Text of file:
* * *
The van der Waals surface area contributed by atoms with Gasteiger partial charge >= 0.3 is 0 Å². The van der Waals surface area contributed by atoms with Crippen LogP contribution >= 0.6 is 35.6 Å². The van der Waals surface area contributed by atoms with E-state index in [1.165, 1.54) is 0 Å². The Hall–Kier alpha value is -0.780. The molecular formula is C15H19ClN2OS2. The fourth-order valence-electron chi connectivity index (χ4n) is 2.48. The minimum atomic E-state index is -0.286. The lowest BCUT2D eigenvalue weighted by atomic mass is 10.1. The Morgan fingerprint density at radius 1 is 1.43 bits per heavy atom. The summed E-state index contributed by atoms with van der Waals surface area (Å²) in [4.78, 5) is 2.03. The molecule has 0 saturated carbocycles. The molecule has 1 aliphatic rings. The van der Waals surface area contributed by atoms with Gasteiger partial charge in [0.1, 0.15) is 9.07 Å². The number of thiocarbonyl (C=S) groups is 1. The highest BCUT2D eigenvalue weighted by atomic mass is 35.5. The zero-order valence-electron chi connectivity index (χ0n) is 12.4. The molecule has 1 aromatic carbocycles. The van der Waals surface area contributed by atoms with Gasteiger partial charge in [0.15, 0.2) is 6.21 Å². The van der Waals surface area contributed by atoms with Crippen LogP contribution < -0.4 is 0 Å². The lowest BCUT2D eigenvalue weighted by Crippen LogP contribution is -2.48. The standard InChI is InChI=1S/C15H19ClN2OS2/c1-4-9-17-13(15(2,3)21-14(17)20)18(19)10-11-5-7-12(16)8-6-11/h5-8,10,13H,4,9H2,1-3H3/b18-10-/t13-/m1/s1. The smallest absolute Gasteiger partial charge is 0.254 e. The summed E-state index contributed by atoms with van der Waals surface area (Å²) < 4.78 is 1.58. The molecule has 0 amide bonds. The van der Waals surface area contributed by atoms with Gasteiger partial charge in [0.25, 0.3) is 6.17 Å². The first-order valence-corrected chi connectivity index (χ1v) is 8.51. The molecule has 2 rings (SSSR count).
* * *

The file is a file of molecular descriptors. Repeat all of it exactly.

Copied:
The van der Waals surface area contributed by atoms with Gasteiger partial charge >= 0.3 is 0 Å². The van der Waals surface area contributed by atoms with Crippen LogP contribution >= 0.6 is 35.6 Å². The van der Waals surface area contributed by atoms with E-state index in [1.165, 1.54) is 0 Å². The Hall–Kier alpha value is -0.780. The molecular formula is C15H19ClN2OS2. The fourth-order valence-electron chi connectivity index (χ4n) is 2.48. The minimum atomic E-state index is -0.286. The lowest BCUT2D eigenvalue weighted by atomic mass is 10.1. The Morgan fingerprint density at radius 1 is 1.43 bits per heavy atom. The summed E-state index contributed by atoms with van der Waals surface area (Å²) in [4.78, 5) is 2.03. The molecule has 0 saturated carbocycles. The molecule has 1 aliphatic rings. The van der Waals surface area contributed by atoms with Gasteiger partial charge in [0.1, 0.15) is 9.07 Å². The number of thiocarbonyl (C=S) groups is 1. The highest BCUT2D eigenvalue weighted by atomic mass is 35.5. The zero-order valence-electron chi connectivity index (χ0n) is 12.4. The molecule has 1 aromatic carbocycles. The van der Waals surface area contributed by atoms with Gasteiger partial charge in [0.15, 0.2) is 6.21 Å². The van der Waals surface area contributed by atoms with Crippen LogP contribution < -0.4 is 0 Å². The lowest BCUT2D eigenvalue weighted by Crippen LogP contribution is -2.48. The standard InChI is InChI=1S/C15H19ClN2OS2/c1-4-9-17-13(15(2,3)21-14(17)20)18(19)10-11-5-7-12(16)8-6-11/h5-8,10,13H,4,9H2,1-3H3/b18-10-/t13-/m1/s1. The smallest absolute Gasteiger partial charge is 0.254 e. The summed E-state index contributed by atoms with van der Waals surface area (Å²) < 4.78 is 1.58. The molecule has 0 amide bonds. The van der Waals surface area contributed by atoms with Gasteiger partial charge in [0.25, 0.3) is 6.17 Å². The first-order valence-corrected chi connectivity index (χ1v) is 8.51. The molecule has 2 rings (SSSR count).